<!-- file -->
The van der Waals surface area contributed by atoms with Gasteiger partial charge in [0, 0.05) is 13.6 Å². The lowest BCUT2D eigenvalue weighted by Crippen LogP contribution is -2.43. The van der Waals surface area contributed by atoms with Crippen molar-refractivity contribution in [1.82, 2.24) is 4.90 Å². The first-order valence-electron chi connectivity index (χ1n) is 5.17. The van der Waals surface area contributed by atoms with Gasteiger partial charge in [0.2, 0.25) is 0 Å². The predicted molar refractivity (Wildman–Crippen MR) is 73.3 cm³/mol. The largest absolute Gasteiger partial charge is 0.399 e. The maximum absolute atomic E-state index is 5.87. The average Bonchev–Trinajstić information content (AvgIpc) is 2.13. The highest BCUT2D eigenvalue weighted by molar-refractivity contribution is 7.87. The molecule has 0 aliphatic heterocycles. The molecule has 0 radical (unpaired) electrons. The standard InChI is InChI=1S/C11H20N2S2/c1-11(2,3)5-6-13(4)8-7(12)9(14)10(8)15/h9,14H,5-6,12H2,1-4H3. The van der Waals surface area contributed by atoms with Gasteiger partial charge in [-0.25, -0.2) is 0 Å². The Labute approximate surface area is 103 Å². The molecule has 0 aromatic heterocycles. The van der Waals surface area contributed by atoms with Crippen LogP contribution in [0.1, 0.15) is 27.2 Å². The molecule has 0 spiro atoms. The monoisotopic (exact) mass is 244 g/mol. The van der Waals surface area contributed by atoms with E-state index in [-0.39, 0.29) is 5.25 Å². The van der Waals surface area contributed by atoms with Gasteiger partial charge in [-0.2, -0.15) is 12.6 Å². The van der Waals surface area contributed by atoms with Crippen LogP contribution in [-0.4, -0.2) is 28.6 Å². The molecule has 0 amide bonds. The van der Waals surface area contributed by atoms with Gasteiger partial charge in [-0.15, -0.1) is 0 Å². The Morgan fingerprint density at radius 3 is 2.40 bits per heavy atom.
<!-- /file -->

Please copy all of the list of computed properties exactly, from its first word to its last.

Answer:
The van der Waals surface area contributed by atoms with Gasteiger partial charge in [0, 0.05) is 13.6 Å². The lowest BCUT2D eigenvalue weighted by Crippen LogP contribution is -2.43. The van der Waals surface area contributed by atoms with Crippen molar-refractivity contribution in [1.82, 2.24) is 4.90 Å². The first-order valence-electron chi connectivity index (χ1n) is 5.17. The van der Waals surface area contributed by atoms with Gasteiger partial charge in [0.2, 0.25) is 0 Å². The predicted molar refractivity (Wildman–Crippen MR) is 73.3 cm³/mol. The largest absolute Gasteiger partial charge is 0.399 e. The maximum absolute atomic E-state index is 5.87. The average Bonchev–Trinajstić information content (AvgIpc) is 2.13. The highest BCUT2D eigenvalue weighted by molar-refractivity contribution is 7.87. The molecule has 0 aliphatic heterocycles. The molecule has 0 radical (unpaired) electrons. The standard InChI is InChI=1S/C11H20N2S2/c1-11(2,3)5-6-13(4)8-7(12)9(14)10(8)15/h9,14H,5-6,12H2,1-4H3. The van der Waals surface area contributed by atoms with Gasteiger partial charge in [-0.25, -0.2) is 0 Å². The Labute approximate surface area is 103 Å². The molecule has 0 aromatic heterocycles. The van der Waals surface area contributed by atoms with Crippen LogP contribution in [0.1, 0.15) is 27.2 Å². The molecule has 0 spiro atoms. The monoisotopic (exact) mass is 244 g/mol. The van der Waals surface area contributed by atoms with E-state index in [-0.39, 0.29) is 5.25 Å². The van der Waals surface area contributed by atoms with Gasteiger partial charge in [-0.2, -0.15) is 12.6 Å². The van der Waals surface area contributed by atoms with Crippen LogP contribution in [-0.4, -0.2) is 28.6 Å². The molecule has 0 amide bonds. The van der Waals surface area contributed by atoms with Gasteiger partial charge in [-0.15, -0.1) is 0 Å². The Morgan fingerprint density at radius 3 is 2.40 bits per heavy atom.